Best city in FL to retire in and why?

viper88

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I am sick of the midwestern winters! I am not digging the State of IL and all the taxes either. I don't mind paying my fair share of taxes but I want to see what I am getting. I can tell you it's not much in Chicago. Nothing but politicians getting fat on the backs of tax payers. Not to mention the crime.

People are abandoning IL at a record pace. Illinois is broke. There will never be enough taxes to make up for it. It a ponzi scheme. When the music stops a lot of people will not ave chairs. Not to mention the Chicago pension funds have been mismanaged for decades and are unsustainable. The only real solution is filing for bankruptcy or pension reform. Neither will happen because the politicians and Judges rely on the pensions themselves. They will never cut their own throats.

I noticed a lot of Jeepers are from FL. Any suggestions for areas to retire in FL? Still too early for retirement but need to give it some serious thought.

Gulf or East Coast?

Pros and cons?

Would love to be on the water.

Only visited Miami, the South Beach area and the Keys. Great restaurants and beaches in the South Beach area. I loved all of it. Something to be said about flip flops and shorts year around!

The Miami South Beach area has a lot of condos on the water and is appealing but I wonder if the real-estate there is in a bubble? Some people tell me all the beach front condos are inflated due to huge influxes of wealth escaping South America?

I love the Keys. Key West was so relaxed. Weather is great when it's not hurricane season. The other downside may be all the tourist if you actually live there? And of course cost.

I have friends who live on the Gulf side in the Tampa area. They live there because they are military. They said they would consider the Gulf side further south. I believe Sarasota was mentioned?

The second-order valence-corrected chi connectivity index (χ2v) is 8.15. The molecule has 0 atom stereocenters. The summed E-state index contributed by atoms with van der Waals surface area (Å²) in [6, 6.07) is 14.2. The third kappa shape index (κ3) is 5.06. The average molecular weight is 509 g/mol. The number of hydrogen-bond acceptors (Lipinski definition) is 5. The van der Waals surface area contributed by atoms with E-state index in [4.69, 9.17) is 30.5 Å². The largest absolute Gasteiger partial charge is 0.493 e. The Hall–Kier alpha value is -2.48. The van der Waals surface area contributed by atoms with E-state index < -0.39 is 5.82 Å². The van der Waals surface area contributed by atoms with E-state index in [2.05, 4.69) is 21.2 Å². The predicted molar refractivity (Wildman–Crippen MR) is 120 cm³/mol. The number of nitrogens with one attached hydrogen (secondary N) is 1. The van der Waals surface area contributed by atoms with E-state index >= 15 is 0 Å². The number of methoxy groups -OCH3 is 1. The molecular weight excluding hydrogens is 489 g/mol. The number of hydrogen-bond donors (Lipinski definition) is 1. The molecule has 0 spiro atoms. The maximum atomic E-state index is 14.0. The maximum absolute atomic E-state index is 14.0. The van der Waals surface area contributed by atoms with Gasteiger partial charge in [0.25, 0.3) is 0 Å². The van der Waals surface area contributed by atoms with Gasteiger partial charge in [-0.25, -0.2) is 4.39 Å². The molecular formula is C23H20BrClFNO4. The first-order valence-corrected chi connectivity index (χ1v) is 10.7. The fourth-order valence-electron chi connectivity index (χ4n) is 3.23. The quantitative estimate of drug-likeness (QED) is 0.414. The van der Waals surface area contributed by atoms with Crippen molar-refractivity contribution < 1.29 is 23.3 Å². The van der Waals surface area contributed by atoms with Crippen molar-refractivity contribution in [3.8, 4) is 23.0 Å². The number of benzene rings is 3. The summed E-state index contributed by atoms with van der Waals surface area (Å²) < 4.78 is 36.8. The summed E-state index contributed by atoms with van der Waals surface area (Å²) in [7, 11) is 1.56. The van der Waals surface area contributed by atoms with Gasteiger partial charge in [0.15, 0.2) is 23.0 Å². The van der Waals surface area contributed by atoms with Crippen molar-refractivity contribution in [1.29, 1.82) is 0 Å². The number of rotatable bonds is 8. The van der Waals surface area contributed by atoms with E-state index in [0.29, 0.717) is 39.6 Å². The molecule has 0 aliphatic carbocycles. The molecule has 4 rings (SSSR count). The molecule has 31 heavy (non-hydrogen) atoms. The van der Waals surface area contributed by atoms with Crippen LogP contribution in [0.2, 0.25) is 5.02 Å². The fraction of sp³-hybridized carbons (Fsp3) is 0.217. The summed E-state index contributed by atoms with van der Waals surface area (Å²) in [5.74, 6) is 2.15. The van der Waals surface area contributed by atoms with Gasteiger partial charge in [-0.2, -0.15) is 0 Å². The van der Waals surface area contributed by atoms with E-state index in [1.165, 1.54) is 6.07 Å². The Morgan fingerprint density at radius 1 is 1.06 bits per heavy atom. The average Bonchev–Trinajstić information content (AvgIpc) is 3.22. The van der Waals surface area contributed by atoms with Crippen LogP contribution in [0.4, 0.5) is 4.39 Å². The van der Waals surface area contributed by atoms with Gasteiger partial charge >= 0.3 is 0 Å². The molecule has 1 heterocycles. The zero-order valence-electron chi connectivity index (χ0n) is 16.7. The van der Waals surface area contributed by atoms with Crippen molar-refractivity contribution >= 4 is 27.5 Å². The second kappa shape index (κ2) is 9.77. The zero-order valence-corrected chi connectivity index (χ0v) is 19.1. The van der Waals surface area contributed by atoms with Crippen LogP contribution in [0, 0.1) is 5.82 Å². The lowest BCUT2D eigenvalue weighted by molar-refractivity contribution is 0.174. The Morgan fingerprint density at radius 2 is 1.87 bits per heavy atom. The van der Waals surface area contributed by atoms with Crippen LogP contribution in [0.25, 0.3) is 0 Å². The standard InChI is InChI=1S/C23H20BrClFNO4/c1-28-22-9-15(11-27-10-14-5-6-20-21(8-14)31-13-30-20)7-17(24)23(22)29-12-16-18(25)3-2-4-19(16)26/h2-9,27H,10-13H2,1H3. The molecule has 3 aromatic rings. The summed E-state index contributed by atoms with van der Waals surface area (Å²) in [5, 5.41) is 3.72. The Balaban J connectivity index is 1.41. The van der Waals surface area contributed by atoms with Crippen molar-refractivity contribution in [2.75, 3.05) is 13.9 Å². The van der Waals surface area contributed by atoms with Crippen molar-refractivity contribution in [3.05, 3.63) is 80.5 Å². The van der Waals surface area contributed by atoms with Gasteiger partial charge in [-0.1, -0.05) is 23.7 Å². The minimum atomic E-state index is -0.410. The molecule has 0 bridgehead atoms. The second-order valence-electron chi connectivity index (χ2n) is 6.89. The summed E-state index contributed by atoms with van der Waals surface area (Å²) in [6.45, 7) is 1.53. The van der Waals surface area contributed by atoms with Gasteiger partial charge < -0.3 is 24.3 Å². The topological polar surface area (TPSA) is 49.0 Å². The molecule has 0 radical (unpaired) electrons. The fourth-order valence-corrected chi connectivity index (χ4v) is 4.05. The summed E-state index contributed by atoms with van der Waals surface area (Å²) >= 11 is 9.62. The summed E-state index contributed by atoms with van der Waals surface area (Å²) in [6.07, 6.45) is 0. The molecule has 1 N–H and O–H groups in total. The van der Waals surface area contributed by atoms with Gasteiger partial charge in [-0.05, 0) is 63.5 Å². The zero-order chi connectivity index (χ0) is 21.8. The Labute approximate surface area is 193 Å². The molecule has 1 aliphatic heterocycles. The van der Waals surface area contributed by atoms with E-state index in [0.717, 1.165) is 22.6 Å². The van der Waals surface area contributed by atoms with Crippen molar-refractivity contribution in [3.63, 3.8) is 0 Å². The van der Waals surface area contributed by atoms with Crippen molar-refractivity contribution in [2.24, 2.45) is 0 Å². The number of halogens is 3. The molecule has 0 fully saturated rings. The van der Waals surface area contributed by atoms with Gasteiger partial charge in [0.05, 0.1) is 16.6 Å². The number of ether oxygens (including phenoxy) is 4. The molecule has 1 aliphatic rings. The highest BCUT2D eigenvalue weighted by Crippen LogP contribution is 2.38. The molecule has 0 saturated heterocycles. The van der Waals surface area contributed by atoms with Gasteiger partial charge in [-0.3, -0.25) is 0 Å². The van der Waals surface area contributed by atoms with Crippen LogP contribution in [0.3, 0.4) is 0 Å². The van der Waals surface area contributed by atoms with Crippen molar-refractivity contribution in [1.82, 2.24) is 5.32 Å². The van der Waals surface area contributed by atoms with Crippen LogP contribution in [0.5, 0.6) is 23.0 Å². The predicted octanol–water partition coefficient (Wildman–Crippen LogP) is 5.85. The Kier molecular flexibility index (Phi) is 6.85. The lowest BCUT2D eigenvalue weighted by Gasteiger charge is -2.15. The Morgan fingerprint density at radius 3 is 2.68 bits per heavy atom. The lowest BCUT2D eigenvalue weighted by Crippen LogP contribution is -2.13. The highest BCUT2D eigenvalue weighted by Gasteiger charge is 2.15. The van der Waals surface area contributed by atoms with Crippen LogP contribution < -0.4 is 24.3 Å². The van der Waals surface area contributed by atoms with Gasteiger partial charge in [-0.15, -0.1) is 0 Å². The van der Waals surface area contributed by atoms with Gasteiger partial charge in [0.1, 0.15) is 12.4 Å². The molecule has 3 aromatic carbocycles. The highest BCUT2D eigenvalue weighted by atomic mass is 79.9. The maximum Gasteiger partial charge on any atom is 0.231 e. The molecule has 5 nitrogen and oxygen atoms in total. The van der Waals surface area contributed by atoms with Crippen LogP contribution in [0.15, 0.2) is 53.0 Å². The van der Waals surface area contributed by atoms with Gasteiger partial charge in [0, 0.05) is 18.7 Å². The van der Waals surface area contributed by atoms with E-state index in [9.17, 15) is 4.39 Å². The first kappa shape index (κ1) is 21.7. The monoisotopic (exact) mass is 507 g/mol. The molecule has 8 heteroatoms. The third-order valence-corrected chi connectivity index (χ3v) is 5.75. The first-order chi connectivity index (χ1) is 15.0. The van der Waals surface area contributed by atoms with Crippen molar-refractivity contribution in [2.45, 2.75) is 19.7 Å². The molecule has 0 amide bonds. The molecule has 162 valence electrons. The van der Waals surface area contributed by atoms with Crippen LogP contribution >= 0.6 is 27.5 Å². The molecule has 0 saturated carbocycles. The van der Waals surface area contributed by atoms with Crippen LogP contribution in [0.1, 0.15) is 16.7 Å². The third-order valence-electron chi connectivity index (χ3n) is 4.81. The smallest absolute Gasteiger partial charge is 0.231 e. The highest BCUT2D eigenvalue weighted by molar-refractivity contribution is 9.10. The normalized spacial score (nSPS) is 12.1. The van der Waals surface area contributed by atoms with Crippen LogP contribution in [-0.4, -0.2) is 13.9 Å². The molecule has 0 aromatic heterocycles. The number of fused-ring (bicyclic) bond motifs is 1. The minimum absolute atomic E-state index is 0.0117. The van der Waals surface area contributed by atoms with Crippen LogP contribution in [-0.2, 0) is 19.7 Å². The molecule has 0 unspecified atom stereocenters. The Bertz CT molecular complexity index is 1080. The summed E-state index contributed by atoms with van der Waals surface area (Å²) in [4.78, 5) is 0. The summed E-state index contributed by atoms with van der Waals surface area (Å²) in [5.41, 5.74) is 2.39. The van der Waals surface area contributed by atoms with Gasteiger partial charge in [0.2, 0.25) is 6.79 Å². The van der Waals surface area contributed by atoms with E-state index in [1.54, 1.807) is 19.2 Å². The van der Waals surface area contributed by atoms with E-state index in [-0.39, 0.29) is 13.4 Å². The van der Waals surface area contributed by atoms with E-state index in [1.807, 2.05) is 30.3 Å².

Suggestions for the East Coast?

What about hurricanes and storms? How often? How is flood insurance? Originally I planned on buying, about a $500K-$600K budget. I am considering renting first now. Someone else recommended renting full time because of hurricanes? How do you deal with hurricanes?

How about health care on either coast?

Advice?
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cosine

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i'm kinda in the same boat with you in knowing what part of fl to live in.(as one state of a couple that i'm looking at.) not to retire (at least 13 more years to go ) but to move out of ny due to the cold winters, taxes, cost of living and the b.s. that is going on here. i could stick around but looking at options. also i have to see if there's any opening to transfer to a post office.

what i do know is fl is very tax friendly for retire folks, cost of living is cheaper. hurricane, i've been in 1 and chased out of 4 or 5. so thats a concern for me along with the high heat, and vacationers. i'd be interested in looking in the gulf side near the pan handle more to the center bordering ga area.
 
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viper88

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i'm kinda in the same boat with you in knowing what part of fl to live in.(as one state of a couple that i'm looking at.) not to retire (at least 13 more years to go ) but to move out of ny due to the cold winters, taxes, cost of living and the b.s. that is going on here. i could stick around but looking at options. also i have to see if there's any opening to transfer to a post office.

what i do know is fl is very tax friendly for retire folks, cost of living is cheaper. hurricane, i've been in 1 and chased out of 4 or 5. so thats a concern for me along with the high heat, and vacationers. i'd be interested in looking in the gulf side near the pan handle more to the center bordering ga area.
Downtown Chicago is getting out of hand. Everyone tells me FL is a lot more affordable. I need to visit FL more. Try out different areas on both coast. Research the reality of storms, sink holes, and hurricanes. I am definitely open to input.